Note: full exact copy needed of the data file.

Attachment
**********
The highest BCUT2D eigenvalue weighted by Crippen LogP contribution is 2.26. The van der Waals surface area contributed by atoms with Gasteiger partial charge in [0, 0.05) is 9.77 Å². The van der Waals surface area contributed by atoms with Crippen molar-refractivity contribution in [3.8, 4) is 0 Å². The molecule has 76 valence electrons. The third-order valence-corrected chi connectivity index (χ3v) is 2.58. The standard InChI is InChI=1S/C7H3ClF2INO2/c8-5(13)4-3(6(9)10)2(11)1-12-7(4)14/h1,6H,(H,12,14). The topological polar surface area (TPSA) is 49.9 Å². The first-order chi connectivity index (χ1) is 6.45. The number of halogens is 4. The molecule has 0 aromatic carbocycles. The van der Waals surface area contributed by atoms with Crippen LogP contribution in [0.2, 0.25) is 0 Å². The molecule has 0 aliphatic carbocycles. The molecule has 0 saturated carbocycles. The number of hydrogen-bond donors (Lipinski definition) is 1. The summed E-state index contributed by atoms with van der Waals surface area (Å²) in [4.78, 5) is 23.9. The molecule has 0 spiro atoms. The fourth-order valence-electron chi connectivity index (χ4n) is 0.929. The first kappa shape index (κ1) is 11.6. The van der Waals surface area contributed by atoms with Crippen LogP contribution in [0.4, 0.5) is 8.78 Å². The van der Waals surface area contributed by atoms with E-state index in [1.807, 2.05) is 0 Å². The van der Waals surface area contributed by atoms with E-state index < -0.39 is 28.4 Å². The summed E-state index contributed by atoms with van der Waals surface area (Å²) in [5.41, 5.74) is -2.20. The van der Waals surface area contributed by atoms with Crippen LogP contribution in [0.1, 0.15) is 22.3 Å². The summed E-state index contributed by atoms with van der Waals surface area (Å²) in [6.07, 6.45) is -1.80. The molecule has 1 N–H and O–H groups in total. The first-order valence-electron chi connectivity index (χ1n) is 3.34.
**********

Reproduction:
The highest BCUT2D eigenvalue weighted by Crippen LogP contribution is 2.26. The van der Waals surface area contributed by atoms with Gasteiger partial charge in [0, 0.05) is 9.77 Å². The van der Waals surface area contributed by atoms with Crippen molar-refractivity contribution in [3.8, 4) is 0 Å². The molecule has 76 valence electrons. The third-order valence-corrected chi connectivity index (χ3v) is 2.58. The standard InChI is InChI=1S/C7H3ClF2INO2/c8-5(13)4-3(6(9)10)2(11)1-12-7(4)14/h1,6H,(H,12,14). The topological polar surface area (TPSA) is 49.9 Å². The first-order chi connectivity index (χ1) is 6.45. The number of halogens is 4. The molecule has 0 aromatic carbocycles. The van der Waals surface area contributed by atoms with Crippen LogP contribution in [0.2, 0.25) is 0 Å². The molecule has 0 aliphatic carbocycles. The molecule has 0 saturated carbocycles. The number of hydrogen-bond donors (Lipinski definition) is 1. The summed E-state index contributed by atoms with van der Waals surface area (Å²) in [4.78, 5) is 23.9. The molecule has 0 spiro atoms. The fourth-order valence-electron chi connectivity index (χ4n) is 0.929. The first kappa shape index (κ1) is 11.6. The van der Waals surface area contributed by atoms with Crippen LogP contribution in [0.4, 0.5) is 8.78 Å². The van der Waals surface area contributed by atoms with E-state index in [1.807, 2.05) is 0 Å². The van der Waals surface area contributed by atoms with E-state index < -0.39 is 28.4 Å². The summed E-state index contributed by atoms with van der Waals surface area (Å²) in [5.41, 5.74) is -2.20. The van der Waals surface area contributed by atoms with Crippen LogP contribution in [0.1, 0.15) is 22.3 Å². The summed E-state index contributed by atoms with van der Waals surface area (Å²) in [6.07, 6.45) is -1.80. The molecule has 1 N–H and O–H groups in total. The first-order valence-electron chi connectivity index (χ1n) is 3.34.